A golfing I will go. Oh, no!
I recently went golfing with my family at the local golf club. It had been a few months since I had the opportunity (translation: it was too dang hot) to get out and hit the links. We’ve been members of this particular club for a few years now, but I’ve been re-thinking our membership of late. Do we really want to be members of a club that would let someone like me join? I mean, really? It’s a good thing we don’t have to prove our prowess on the course for membership or they would have never let me in, or at least doubled my dues.
I’ve been playing at golf for years now, and I still don’t have all the terminology down. I can never remember what a mulligan is. I thought it was an Irish stew. And how about bogey? Is that anything like the guy who lurks around at night trying to scare the bejesus out of you? I don’t need him. My game already does that.
Anyway, maybe golfing isn’t the correct word for what I do on a golf course. But I try. Really, I do. My golf game can go a couple of ways. Most of the time, when I tee off, my ball will head for the hills (literally, on some courses), the sand trap, or the water.
Sometimes, it will either (a) go a long way, which would be great if it weren’t for the fact that I’m playing on one fairway and it’s headed for another, or (b) stay in the right fairway, but travel about 10 feet from the tee box, if I’m lucky.
When I do get close to the green I’ll either (a) hit it so hard it sails way over and onto the next fairway, or (b) land so far away from the green it looks like I could have kicked it and made it go farther.
When I finally get on the green, the fun really begins. The makers of golf courses seem to think it’s hilarious to make the greens all bumpy and hilly so it’s impossible to make the ball come within three feet of the ‘pin’ — the annoying pole with the flapping flag that lets you know you will never make it. This is known — at least to my ball — as the “death drop.” My ball will do anything to avoid going in, which is probably why my family enacted the three-putt rule. I guess they got tired of trying to play golf in the dark.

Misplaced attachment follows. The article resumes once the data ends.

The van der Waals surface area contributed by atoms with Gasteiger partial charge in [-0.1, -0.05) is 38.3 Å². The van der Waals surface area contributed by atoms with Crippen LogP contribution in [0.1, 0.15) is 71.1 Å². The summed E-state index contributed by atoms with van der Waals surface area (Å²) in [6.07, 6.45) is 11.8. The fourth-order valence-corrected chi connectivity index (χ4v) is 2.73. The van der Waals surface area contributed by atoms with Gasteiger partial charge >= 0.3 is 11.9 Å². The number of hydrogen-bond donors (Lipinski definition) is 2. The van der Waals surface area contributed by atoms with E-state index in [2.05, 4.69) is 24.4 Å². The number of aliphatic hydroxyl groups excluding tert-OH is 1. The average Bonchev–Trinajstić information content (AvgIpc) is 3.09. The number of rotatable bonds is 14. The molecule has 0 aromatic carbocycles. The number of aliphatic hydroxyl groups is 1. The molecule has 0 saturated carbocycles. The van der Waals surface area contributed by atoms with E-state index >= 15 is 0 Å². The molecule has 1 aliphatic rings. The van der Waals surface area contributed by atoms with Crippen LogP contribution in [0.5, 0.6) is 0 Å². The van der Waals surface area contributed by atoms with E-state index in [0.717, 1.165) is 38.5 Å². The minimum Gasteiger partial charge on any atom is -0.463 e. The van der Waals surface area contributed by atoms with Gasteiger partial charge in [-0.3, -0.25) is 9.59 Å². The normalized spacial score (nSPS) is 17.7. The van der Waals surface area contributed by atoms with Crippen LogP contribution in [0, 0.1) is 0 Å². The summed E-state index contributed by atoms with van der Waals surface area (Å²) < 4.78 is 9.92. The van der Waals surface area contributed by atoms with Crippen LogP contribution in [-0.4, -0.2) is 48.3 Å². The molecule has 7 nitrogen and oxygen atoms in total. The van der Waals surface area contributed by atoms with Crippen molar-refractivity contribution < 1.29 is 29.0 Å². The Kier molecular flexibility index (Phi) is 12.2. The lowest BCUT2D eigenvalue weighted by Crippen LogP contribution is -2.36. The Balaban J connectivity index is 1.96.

Somehow, I always end up looking about as natural as a fish out of water when I’m near a golf course, which, ironically, is where most of my golf balls end up — in the water.
But I’m good for the economy, since I spend all my time appeasing the golf gods by sacrificing a dozen or so balls each round to the water hazards, the tall grass, the ‘mystery’ holes that seem dotted around the course, and the yards of the people insane enough to buy a house on a golf course. Are these people nuts? If they saw me play, they would sell immediately or, at the very least, invest in a football helmet to wear in their back yards. I guess they can always sell all the balls that land in their yard. I told you I was good for the economy.
So, in order to speed up play, keep up with the rest of my fellow players, and not end up with a 99 on my scorecard (for nine holes!)
I made my own set of rules that apply only to me.
• Any swing that misses the ball altogether doesn’t count, since it was obviously a practice swing.
• Any ball that travels less than 10 feet is an automatic do-over.
• If any ball flies off in the wrong direction for more than 10 feet, it obviously doesn’t count and I’m allowed to throw it back and start over.
• If my second try over water fails, I get a drop on the other side and the water balls don’t count.
• If the grass/dirt travels farther than my ball, I get to place my ball where the grass/dirt landed, as long as it’s farther than 10 feet from the start.
• If I land in any sand trap, it’s an automatic toss to the green since, if I attempted to hit it out, there would be no sand left in the trap. It would all be on the green.
• I never record a number higher than eight for any hole.
Maybe I should bite the ball (instead of bullet. Get it?) and hire an instructor. Do you think they would have any brave enough to take me as a student? Probably not.
Oh, well. I’ll just keep swinging.
Debi Harris lives in Lawton.